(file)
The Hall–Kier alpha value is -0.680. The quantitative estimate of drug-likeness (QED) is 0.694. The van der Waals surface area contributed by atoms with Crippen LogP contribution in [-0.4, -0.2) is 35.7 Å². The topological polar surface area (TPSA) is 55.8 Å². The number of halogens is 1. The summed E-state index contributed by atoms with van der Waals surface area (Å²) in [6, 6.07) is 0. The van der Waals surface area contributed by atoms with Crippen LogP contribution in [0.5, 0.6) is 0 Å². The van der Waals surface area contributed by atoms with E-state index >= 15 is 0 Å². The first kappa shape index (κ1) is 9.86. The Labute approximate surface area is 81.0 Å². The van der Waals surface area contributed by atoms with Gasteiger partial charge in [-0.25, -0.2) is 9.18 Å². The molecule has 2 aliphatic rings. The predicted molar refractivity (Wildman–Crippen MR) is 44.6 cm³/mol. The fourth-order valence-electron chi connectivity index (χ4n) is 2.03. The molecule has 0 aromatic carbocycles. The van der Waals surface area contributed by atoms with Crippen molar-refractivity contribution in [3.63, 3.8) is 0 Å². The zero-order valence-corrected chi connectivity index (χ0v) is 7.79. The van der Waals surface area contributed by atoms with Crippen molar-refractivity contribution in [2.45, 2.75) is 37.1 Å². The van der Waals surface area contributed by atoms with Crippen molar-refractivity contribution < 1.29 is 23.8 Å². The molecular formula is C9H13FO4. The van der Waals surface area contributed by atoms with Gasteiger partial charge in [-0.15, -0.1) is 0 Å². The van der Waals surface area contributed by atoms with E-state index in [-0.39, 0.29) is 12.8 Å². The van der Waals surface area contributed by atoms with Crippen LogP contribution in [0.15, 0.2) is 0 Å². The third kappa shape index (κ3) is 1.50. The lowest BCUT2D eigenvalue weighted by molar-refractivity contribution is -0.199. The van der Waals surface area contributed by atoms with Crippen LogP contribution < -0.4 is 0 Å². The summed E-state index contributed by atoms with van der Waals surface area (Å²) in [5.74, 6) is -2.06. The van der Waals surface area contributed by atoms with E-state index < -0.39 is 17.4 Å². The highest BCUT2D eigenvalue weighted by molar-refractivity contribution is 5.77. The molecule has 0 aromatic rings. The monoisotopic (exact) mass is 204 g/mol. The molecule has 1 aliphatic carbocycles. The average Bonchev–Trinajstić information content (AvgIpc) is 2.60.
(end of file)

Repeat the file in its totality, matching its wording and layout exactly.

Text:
The Hall–Kier alpha value is -0.680. The quantitative estimate of drug-likeness (QED) is 0.694. The van der Waals surface area contributed by atoms with Crippen LogP contribution in [-0.4, -0.2) is 35.7 Å². The topological polar surface area (TPSA) is 55.8 Å². The number of halogens is 1. The summed E-state index contributed by atoms with van der Waals surface area (Å²) in [6, 6.07) is 0. The van der Waals surface area contributed by atoms with Crippen LogP contribution in [0.5, 0.6) is 0 Å². The van der Waals surface area contributed by atoms with E-state index >= 15 is 0 Å². The first kappa shape index (κ1) is 9.86. The Labute approximate surface area is 81.0 Å². The van der Waals surface area contributed by atoms with Gasteiger partial charge in [-0.25, -0.2) is 9.18 Å². The molecule has 2 aliphatic rings. The predicted molar refractivity (Wildman–Crippen MR) is 44.6 cm³/mol. The fourth-order valence-electron chi connectivity index (χ4n) is 2.03. The molecule has 0 aromatic carbocycles. The van der Waals surface area contributed by atoms with Crippen molar-refractivity contribution in [3.63, 3.8) is 0 Å². The zero-order valence-corrected chi connectivity index (χ0v) is 7.79. The van der Waals surface area contributed by atoms with Crippen molar-refractivity contribution in [2.45, 2.75) is 37.1 Å². The van der Waals surface area contributed by atoms with Crippen molar-refractivity contribution < 1.29 is 23.8 Å². The molecular formula is C9H13FO4. The van der Waals surface area contributed by atoms with Gasteiger partial charge in [-0.15, -0.1) is 0 Å². The van der Waals surface area contributed by atoms with E-state index in [-0.39, 0.29) is 12.8 Å². The van der Waals surface area contributed by atoms with Crippen LogP contribution in [0.15, 0.2) is 0 Å². The third kappa shape index (κ3) is 1.50. The lowest BCUT2D eigenvalue weighted by molar-refractivity contribution is -0.199. The van der Waals surface area contributed by atoms with Crippen LogP contribution < -0.4 is 0 Å². The summed E-state index contributed by atoms with van der Waals surface area (Å²) in [5.74, 6) is -2.06. The van der Waals surface area contributed by atoms with E-state index < -0.39 is 17.4 Å². The highest BCUT2D eigenvalue weighted by molar-refractivity contribution is 5.77. The molecule has 0 aromatic rings. The monoisotopic (exact) mass is 204 g/mol. The molecule has 1 aliphatic carbocycles. The average Bonchev–Trinajstić information content (AvgIpc) is 2.60.